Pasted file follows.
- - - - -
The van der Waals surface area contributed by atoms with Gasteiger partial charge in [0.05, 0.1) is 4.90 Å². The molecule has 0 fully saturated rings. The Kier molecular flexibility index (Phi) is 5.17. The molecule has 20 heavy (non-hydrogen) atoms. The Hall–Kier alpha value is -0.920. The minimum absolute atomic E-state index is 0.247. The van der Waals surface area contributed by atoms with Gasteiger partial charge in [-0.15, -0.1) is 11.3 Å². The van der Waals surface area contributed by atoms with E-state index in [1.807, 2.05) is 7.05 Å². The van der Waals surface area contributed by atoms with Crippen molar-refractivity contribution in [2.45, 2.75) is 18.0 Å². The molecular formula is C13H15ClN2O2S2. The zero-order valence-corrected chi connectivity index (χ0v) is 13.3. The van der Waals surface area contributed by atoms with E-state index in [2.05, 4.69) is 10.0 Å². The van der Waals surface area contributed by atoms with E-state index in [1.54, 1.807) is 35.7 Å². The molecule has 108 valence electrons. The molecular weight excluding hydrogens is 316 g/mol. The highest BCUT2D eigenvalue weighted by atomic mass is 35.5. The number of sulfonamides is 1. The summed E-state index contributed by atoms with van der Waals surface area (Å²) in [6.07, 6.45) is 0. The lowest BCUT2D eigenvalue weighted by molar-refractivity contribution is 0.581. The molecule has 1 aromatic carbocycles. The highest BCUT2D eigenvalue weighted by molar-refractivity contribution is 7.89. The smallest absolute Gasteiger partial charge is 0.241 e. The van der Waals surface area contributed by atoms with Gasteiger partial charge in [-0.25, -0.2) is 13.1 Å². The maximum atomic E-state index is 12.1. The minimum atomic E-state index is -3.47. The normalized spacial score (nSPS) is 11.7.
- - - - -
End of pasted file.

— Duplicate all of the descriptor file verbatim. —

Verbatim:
The van der Waals surface area contributed by atoms with Gasteiger partial charge in [0.05, 0.1) is 4.90 Å². The molecule has 0 fully saturated rings. The Kier molecular flexibility index (Phi) is 5.17. The molecule has 20 heavy (non-hydrogen) atoms. The Hall–Kier alpha value is -0.920. The minimum absolute atomic E-state index is 0.247. The van der Waals surface area contributed by atoms with Gasteiger partial charge in [-0.15, -0.1) is 11.3 Å². The van der Waals surface area contributed by atoms with E-state index in [1.807, 2.05) is 7.05 Å². The van der Waals surface area contributed by atoms with Crippen molar-refractivity contribution in [2.45, 2.75) is 18.0 Å². The molecular formula is C13H15ClN2O2S2. The zero-order valence-corrected chi connectivity index (χ0v) is 13.3. The van der Waals surface area contributed by atoms with E-state index in [2.05, 4.69) is 10.0 Å². The van der Waals surface area contributed by atoms with E-state index in [1.54, 1.807) is 35.7 Å². The molecule has 108 valence electrons. The molecular weight excluding hydrogens is 316 g/mol. The highest BCUT2D eigenvalue weighted by atomic mass is 35.5. The number of sulfonamides is 1. The summed E-state index contributed by atoms with van der Waals surface area (Å²) in [6.07, 6.45) is 0. The lowest BCUT2D eigenvalue weighted by molar-refractivity contribution is 0.581. The molecule has 1 aromatic carbocycles. The highest BCUT2D eigenvalue weighted by molar-refractivity contribution is 7.89. The smallest absolute Gasteiger partial charge is 0.241 e. The van der Waals surface area contributed by atoms with Gasteiger partial charge in [-0.25, -0.2) is 13.1 Å². The maximum atomic E-state index is 12.1. The minimum atomic E-state index is -3.47. The normalized spacial score (nSPS) is 11.7.